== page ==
Deficiency in terms of higher order thinking skills and poor communication skills are rated as the highest causes of Malaysian graduates and school leavers to struggle to perform well in their careers and even unemployed (Gurvinder Kaur & Sharan Kaur, 2009). Thus, in order to achieve Vision 2020, Malaysia education system is gradually adapting critical thinking skills across its curriculum as to produce critical thinkers and lifelong learners. This is believed due to our education system which is traditionally too teacher centred and based on memorization and repeated drilling to achieve higher grades. As a result, the products of Malaysia education system mostly appear as passive receivers of knowledge and are lacking in terms of higher order thinking skills.
In order to produce life long learners that posses higher order thinking skills and well articulate in supporting their arguments, the teaching and learning methods should move away from being too teacher centred. This could only happen when the students actively engage in the learning process (Nagappan, 2001). One of the solutions to overcome this problem is by applying Problem Based Learning approach. While PBL sounds plausible to assist the development of critical thinking skills, its application in a traditional classroom always appear too taxing to be achieved successfully (Watson, 2002). Hence, this study adopts problem based collaborative cases and Web 2.0 Social Learning Environment for learning a scope in Form 1 English Literature Syllabus to analyse students' argumentative knowledge construction process based on Toulmin's Model.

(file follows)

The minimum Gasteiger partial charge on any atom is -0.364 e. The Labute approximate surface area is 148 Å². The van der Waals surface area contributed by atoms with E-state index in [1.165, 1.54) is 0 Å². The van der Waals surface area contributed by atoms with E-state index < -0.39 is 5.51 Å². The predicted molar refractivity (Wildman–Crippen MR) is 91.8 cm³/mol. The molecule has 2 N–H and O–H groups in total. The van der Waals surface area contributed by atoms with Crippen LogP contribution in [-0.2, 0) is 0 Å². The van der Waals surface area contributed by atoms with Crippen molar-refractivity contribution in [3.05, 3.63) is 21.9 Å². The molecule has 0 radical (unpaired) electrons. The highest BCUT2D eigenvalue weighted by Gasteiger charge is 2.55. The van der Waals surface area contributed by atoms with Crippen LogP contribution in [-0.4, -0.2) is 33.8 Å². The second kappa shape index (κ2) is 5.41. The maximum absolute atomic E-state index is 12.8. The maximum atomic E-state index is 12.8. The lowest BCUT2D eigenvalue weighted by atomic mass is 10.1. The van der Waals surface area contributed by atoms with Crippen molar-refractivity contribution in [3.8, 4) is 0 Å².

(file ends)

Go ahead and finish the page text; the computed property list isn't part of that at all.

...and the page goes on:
In this study, the researcher hopes to analyze secondary school students' argumentative knowledge construction process via social learning environment embedded within problem based collaborative cases. The researcher also wants to find out how argumentative knowledge construction processes contribute towards students' final writing in a forum discussion. This study is hoped will provide as an alternative way of instilling higher order thinking skills onto students as they actively participate throughout the learning activities.